When Sara Moulton returned to Harvest in Harvard Square to cook from her new book, “Sara Moulton’s Home Cooking 101: How to Make Everything Taste Better,” it was an ironic homecoming of sorts. Decades ago, before Moulton hosted her popular cooking shows for PBS or Food Network or thought about writing books that help others become better cooks, she began her culinary career in the restaurant’s kitchen while still a student at the Culinary Institute of America.
“Nobody wanted me. I think I just sent resumes everywhere for my externship and that was the only place that would hire me,” Moulton says. At Harvest, which recently celebrated its 40th anniversary, Moulton initially worked under Lydia Shire, who was one of the few female chefs helming restaurant kitchens at the time. Shire became a mentor. After graduating from CIA, Moulton returned to Boston, where she worked at Harvest again as a chef and eventually met Julia Child, who took her on as a food stylist and helped launch Moulton’s own TV career — which includes her current show, “Sara’s Weeknight Meals,” for public television. Moulton, 64, has lived in New York since the 1980s but frequently visits Boston. “Boston is now such an exciting food town! There are so many great women chefs here,” Moulton says.
Q. What was your first job at Harvest?
A. I worked the cold station at night, which meant opening a lot of oysters and clams, which to this day I’m not good at. But Lydia could see that I cared and so she took me under her wing. That was a great thing.
Q. Many people look to you as a mentor in the kitchen. Did that approach come naturally for you?
A. When the Food Network asked me to be on TV, I went and did a pilot and I was terrible. I never smiled. My hands never stopped shaking. But they were so desperate — that was the early days — they invited me back. With that I got serious media training. The guy who was training me said, “I’m just trying to figure out what will make you relax in front of the camera. There must be some reason why you should be on TV?” For years, I worked behind the scenes, first for Julia [Child] and then “Good Morning America.” Being a good WASP, I thought people who are on TV need attention and I don’t need attention. But here I am. I thought about it and thought about it. A light bulb went off and I realized I’m a really good teacher.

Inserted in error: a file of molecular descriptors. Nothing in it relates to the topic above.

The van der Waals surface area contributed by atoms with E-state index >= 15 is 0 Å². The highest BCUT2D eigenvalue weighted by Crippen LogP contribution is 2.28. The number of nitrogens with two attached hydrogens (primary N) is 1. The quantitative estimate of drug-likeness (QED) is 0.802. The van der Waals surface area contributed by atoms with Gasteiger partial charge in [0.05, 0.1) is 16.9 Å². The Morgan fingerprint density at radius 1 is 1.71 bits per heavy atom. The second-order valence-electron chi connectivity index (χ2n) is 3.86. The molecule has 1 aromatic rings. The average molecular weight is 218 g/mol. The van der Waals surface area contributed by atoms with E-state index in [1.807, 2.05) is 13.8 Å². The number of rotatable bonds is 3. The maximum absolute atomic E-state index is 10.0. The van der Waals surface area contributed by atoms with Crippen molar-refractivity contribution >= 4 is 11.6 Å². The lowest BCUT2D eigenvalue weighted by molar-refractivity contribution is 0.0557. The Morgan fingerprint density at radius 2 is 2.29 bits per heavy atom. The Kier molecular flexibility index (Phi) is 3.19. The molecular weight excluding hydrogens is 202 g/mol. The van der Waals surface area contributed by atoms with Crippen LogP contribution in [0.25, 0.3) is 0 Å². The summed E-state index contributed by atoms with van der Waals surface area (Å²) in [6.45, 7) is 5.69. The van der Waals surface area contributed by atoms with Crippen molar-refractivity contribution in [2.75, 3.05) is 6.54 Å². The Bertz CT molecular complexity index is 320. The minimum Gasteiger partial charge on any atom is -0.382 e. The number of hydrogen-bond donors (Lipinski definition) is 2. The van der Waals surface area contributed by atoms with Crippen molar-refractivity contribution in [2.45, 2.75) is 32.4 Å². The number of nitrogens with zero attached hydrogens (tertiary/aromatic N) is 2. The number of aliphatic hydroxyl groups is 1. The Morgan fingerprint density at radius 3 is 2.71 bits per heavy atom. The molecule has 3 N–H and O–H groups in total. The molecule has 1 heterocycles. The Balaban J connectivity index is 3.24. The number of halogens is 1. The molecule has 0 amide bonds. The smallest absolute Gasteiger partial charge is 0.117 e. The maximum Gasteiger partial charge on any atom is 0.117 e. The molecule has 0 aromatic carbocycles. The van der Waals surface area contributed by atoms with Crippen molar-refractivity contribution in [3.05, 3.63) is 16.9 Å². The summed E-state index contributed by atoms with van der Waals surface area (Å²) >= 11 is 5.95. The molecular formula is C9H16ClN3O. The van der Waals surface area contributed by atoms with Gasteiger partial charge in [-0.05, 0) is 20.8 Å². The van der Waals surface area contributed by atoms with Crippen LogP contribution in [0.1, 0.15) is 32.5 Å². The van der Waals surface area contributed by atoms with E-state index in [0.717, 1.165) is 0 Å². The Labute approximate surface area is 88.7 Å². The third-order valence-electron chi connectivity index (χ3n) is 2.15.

Q. What’s your approach with this book?
A. I thought, let’s really get all this knowledge together that I’ve been accumulating over 40 years, and get people to own what they learn so they’re just better cooks.
Q. What are some techniques you’ve picked up?
A. Everybody gets drilled into them that you have to prep, chop, dice, slice everything before you even start. Certainly, you need to read the recipe from start to finish. Sometimes there are things you haven’t anticipated like “chill overnight” while your guests are waiting in the other room. What I’ve been doing all these years is prepping as I go. My idea of mise en place is to figure out what are you making — these days, it’s often protein and two vegetables — getting it all out on the counter and then starting to cook.
Q. Does that really save time?
A. Let’s say you’re making pasta with a fancy tomato sauce. Everybody knows you put on the pot of water first. While the water is boiling, you’re going to chop the onion and heat up the oil. You’re going to add the onion to the oil while you mince the garlic. Then you add the garlic . . . while you chop the tomatoes. You take advantage of the cooking times. If you prep everything before you start, you add 20 or 30 minutes to the prep and no one has that. I think it’s a waste of time.
Q. What are your favorite tips for managing weeknight dinners?
A. I like cooking ahead on the weekends. I don’t necessarily mean making a whole stew. I mean cooking a bunch of grains or beans and getting them into containers in the freezer. As a chef, I thought the freezer was the devil. Now I’m like, the freezer is my best friend. You can make a vinaigrette once a week. When you start dinner, pull it out so it comes up to room temp. You should spend time on one part of the dinner. For example, I might spend time on the protein and making a sauce. Then maybe I’ll have a roasted vegetable, but the third thing may be a frozen vegetable.
Q. You have a whole section of just soups and salads for dinner.
A. We should be rethinking dinner. Why not have soup or salad or breakfast for dinner? Eggs are wonderful. Or a sandwich. Why does it have to be so traditional?
Interview has been edited and condensed. Michael Floreak can be reached at firstname.lastname@example.org